In 1897, US businessmen Maxwell W Becton and Fairleigh S Dickinson formed a medical device import company named BD and in 1898, acquired a half-interest in the patent rights to an all-glass syringe developed by H Wulfing Luer of Paris. The same year, the company sold its first Luer all-glass syringe for $2.50.
In 1906, BD started the first manufacturing facility in the US for hypodermic needles and syringes, and thermometers. In 1924, it manufactured the first syringe designed specifically for insulin injection.
The next milestone was in 1925, when BD introduced its Yale Luer-Lok Syringe. Designed and patented by Dickinson, it provided a simple method of attaching a needle to, and removing it from, a syringe.
<h3><strong>Disposable syringes </strong></h3>
The first disposable syringes, still made of glass, were patented by Arthur E Smith. He received eight US patents for his disposable syringe between 1949 and 1950. But it was BD who first mass-produced the devices, in 1954, for Dr Jonas Salk’s mass vaccination programme of one million American children with the new Salk polio vaccine.
The world’s first plastic disposable hypodermic syringe was developed in the US by Roehr Products. They sold for 5 cents each but doctors still thought it was cheaper to sterilise and re-use glass syringes. In 1956, New Zealand pharmacist and veterinarian Colin Albert Murdoch developed the disposable plastic syringe design that is still in use today.
Dr Rynd’s hypodermic needle also played a pivotal role in furthering medical research. The hypodermic needle significantly reduced contamination during inoculation of a sterile substrate. Its surface was extremely smooth, which prevented airborne pathogens from becoming trapped on the needle’s surface. The needle’s surface was also extremely sharp, which significantly reduced the diameter of the hole remaining after puncturing the membrane, preventing microbes larger than this hole from contaminating the substrate.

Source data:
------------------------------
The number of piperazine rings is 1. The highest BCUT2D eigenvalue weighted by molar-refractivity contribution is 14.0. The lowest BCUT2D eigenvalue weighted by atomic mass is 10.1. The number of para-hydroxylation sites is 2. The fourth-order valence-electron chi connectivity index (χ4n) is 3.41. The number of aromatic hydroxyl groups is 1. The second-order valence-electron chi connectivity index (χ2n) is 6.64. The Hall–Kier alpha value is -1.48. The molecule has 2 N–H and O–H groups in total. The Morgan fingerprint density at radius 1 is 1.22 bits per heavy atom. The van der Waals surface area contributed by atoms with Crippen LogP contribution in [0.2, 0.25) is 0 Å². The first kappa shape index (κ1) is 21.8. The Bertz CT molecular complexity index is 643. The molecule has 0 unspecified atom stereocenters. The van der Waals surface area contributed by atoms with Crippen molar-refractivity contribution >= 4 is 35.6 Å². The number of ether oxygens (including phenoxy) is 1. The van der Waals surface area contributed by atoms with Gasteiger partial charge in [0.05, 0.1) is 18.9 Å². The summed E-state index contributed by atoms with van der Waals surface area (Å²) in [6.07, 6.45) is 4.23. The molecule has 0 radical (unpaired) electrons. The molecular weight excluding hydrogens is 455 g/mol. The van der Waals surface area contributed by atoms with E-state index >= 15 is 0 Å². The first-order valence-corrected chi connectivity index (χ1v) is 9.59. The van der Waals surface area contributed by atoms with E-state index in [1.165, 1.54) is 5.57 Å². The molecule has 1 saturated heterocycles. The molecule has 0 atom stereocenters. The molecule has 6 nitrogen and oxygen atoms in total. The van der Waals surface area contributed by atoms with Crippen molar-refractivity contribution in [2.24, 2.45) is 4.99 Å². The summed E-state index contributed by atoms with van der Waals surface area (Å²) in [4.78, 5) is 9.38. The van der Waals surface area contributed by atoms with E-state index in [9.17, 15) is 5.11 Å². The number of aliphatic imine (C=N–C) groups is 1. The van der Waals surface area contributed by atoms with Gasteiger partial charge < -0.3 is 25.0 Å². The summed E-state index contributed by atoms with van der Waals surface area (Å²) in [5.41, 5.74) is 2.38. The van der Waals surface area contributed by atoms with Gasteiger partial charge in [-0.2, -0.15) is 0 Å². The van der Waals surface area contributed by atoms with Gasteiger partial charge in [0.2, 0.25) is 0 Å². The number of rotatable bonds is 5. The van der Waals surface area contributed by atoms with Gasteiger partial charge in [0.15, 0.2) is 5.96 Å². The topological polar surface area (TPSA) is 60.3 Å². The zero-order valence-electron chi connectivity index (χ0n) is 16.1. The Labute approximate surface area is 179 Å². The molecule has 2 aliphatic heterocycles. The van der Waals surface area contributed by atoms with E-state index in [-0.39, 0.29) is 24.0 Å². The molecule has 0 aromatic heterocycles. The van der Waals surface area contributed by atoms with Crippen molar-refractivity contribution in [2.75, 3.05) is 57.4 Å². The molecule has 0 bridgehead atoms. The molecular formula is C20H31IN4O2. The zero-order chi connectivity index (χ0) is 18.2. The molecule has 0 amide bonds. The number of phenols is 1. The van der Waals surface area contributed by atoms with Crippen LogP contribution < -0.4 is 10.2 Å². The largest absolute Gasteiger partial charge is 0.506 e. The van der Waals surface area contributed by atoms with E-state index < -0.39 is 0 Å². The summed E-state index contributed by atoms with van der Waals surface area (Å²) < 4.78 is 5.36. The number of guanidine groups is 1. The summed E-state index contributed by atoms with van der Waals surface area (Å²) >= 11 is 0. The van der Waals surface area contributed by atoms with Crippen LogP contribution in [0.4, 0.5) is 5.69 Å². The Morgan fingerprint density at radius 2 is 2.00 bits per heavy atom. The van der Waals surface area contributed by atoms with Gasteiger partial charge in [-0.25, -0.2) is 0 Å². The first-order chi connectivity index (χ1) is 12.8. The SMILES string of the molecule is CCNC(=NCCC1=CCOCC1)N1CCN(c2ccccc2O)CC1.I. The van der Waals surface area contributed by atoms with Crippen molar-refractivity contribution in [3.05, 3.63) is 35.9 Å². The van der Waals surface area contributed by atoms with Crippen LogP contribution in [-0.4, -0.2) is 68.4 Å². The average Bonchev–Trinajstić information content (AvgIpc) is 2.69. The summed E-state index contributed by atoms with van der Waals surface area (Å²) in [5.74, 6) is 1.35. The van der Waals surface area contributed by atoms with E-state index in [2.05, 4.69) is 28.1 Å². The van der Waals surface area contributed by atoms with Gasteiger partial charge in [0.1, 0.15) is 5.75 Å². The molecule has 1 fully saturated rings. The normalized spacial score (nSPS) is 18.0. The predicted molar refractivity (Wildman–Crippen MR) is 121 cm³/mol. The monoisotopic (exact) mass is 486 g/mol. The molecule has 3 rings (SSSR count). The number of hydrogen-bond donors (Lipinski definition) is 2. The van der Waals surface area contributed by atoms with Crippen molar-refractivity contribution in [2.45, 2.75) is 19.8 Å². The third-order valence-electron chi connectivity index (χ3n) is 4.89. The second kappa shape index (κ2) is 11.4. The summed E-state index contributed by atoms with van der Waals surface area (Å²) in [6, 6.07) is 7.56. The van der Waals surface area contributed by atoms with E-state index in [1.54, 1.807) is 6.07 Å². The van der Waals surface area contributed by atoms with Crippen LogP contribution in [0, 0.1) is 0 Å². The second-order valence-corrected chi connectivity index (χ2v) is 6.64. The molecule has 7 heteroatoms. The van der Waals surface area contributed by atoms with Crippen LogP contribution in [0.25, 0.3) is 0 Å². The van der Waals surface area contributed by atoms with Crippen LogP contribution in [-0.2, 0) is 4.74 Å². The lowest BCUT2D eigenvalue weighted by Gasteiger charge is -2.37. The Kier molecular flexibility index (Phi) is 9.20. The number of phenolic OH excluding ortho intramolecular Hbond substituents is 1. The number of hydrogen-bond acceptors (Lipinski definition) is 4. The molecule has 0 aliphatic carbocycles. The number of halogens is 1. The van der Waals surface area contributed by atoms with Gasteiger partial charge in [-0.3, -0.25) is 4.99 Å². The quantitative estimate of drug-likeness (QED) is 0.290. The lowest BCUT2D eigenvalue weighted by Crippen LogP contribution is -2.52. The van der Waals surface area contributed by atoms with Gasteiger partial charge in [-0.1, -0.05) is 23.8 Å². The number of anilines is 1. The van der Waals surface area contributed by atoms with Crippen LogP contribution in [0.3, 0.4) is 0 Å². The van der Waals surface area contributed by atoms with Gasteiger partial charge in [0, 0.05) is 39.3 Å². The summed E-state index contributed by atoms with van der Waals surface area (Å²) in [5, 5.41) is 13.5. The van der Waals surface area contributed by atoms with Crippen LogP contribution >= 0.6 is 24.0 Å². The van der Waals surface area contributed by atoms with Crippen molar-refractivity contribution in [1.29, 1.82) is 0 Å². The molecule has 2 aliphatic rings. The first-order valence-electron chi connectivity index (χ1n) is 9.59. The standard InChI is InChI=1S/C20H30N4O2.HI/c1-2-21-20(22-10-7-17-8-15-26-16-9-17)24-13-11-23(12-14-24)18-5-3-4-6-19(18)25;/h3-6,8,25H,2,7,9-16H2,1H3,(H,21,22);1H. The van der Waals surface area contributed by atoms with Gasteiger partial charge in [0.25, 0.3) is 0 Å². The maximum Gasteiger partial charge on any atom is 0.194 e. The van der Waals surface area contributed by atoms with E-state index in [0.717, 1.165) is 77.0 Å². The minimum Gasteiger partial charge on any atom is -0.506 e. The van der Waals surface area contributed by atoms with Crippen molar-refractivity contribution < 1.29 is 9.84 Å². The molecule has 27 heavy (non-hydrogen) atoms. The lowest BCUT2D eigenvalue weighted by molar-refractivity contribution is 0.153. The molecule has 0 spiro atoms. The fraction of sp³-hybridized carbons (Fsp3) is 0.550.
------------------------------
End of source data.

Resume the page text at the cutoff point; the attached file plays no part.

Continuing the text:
Dr Rynd died in 1861, in tragic circumstances, after suffering a heart attack. He had been involved in a traffic accident in which his carriage had knocked a woman down. He checked that she was alright, but some men attacked the carriage. After sending for the police, he then pursued them but he was seen to slump over the reins while his horse bolted. The man who had given so much to medicine died en route to hospital. He was aged just 60.
“He was respected by his colleagues, beloved by his friends,” <em>The Dublin Quarterly of Medical Science</em> wrote of Dr Rynd shortly after his death. “His manner was dignified and attractive and by the sick bed, most affectionate and tender.”
Dr Rynd’s family also secured a footnote in Bolivia’s political history. In 1840, his niece Lady Maria Rynd married Pedro José Domingo de Guerra, who became President of Bolivia in 1879, and Lady Maria’s grandson, Jose Gutierrez Guerra, was also President of Bolivia between 1917 and 1920.
<em>JAMA</em> 18/5/70, Francis Rynd, 1801-1861; Rynd F: Neuralgia — introduction of fluid to the nerve, <em>Dublin Medical Press</em>, 1845; <em>Medical Devices and Diagnostic Industry</em>, Stephen Levy, 2014; Medshop Australia; Coakley D, 1997, <em>Irish Masters of Medicine</em>, Town House;<em> The Dublin Quarterly of Medical Science</em>, 1862. <em>Irish Journal of Medical Science</em>.